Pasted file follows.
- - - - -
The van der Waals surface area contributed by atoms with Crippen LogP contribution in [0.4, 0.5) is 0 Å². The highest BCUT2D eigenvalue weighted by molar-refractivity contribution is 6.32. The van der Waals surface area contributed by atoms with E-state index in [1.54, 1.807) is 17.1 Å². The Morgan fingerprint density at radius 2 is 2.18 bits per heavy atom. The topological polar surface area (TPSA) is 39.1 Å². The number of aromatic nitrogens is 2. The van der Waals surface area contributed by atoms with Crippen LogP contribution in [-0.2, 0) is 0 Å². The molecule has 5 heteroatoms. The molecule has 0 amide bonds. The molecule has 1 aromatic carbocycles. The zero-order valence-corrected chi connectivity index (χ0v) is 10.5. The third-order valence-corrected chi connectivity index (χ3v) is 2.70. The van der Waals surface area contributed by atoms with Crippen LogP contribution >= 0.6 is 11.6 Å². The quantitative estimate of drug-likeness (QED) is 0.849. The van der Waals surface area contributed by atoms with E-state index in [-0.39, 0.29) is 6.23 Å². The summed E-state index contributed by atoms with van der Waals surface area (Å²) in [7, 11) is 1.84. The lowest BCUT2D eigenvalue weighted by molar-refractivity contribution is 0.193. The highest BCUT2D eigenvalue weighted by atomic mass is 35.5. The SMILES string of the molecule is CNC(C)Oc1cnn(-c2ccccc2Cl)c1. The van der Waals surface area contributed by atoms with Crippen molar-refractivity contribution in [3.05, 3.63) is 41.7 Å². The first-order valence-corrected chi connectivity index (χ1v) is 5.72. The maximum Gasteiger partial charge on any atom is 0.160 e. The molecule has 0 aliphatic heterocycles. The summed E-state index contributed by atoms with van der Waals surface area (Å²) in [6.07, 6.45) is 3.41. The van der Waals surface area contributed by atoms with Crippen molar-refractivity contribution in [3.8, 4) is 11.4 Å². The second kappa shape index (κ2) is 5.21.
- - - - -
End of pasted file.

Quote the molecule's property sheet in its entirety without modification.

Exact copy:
The van der Waals surface area contributed by atoms with Crippen LogP contribution in [0.4, 0.5) is 0 Å². The highest BCUT2D eigenvalue weighted by molar-refractivity contribution is 6.32. The van der Waals surface area contributed by atoms with E-state index in [1.54, 1.807) is 17.1 Å². The Morgan fingerprint density at radius 2 is 2.18 bits per heavy atom. The topological polar surface area (TPSA) is 39.1 Å². The number of aromatic nitrogens is 2. The van der Waals surface area contributed by atoms with Crippen LogP contribution in [-0.2, 0) is 0 Å². The molecule has 5 heteroatoms. The molecule has 0 amide bonds. The molecule has 1 aromatic carbocycles. The zero-order valence-corrected chi connectivity index (χ0v) is 10.5. The third-order valence-corrected chi connectivity index (χ3v) is 2.70. The van der Waals surface area contributed by atoms with Crippen LogP contribution >= 0.6 is 11.6 Å². The quantitative estimate of drug-likeness (QED) is 0.849. The van der Waals surface area contributed by atoms with E-state index in [-0.39, 0.29) is 6.23 Å². The summed E-state index contributed by atoms with van der Waals surface area (Å²) in [7, 11) is 1.84. The lowest BCUT2D eigenvalue weighted by molar-refractivity contribution is 0.193. The highest BCUT2D eigenvalue weighted by atomic mass is 35.5. The SMILES string of the molecule is CNC(C)Oc1cnn(-c2ccccc2Cl)c1. The van der Waals surface area contributed by atoms with Crippen molar-refractivity contribution in [3.05, 3.63) is 41.7 Å². The first-order valence-corrected chi connectivity index (χ1v) is 5.72. The maximum Gasteiger partial charge on any atom is 0.160 e. The molecule has 0 aliphatic heterocycles. The summed E-state index contributed by atoms with van der Waals surface area (Å²) in [6.07, 6.45) is 3.41. The van der Waals surface area contributed by atoms with Crippen molar-refractivity contribution in [3.8, 4) is 11.4 Å². The second kappa shape index (κ2) is 5.21.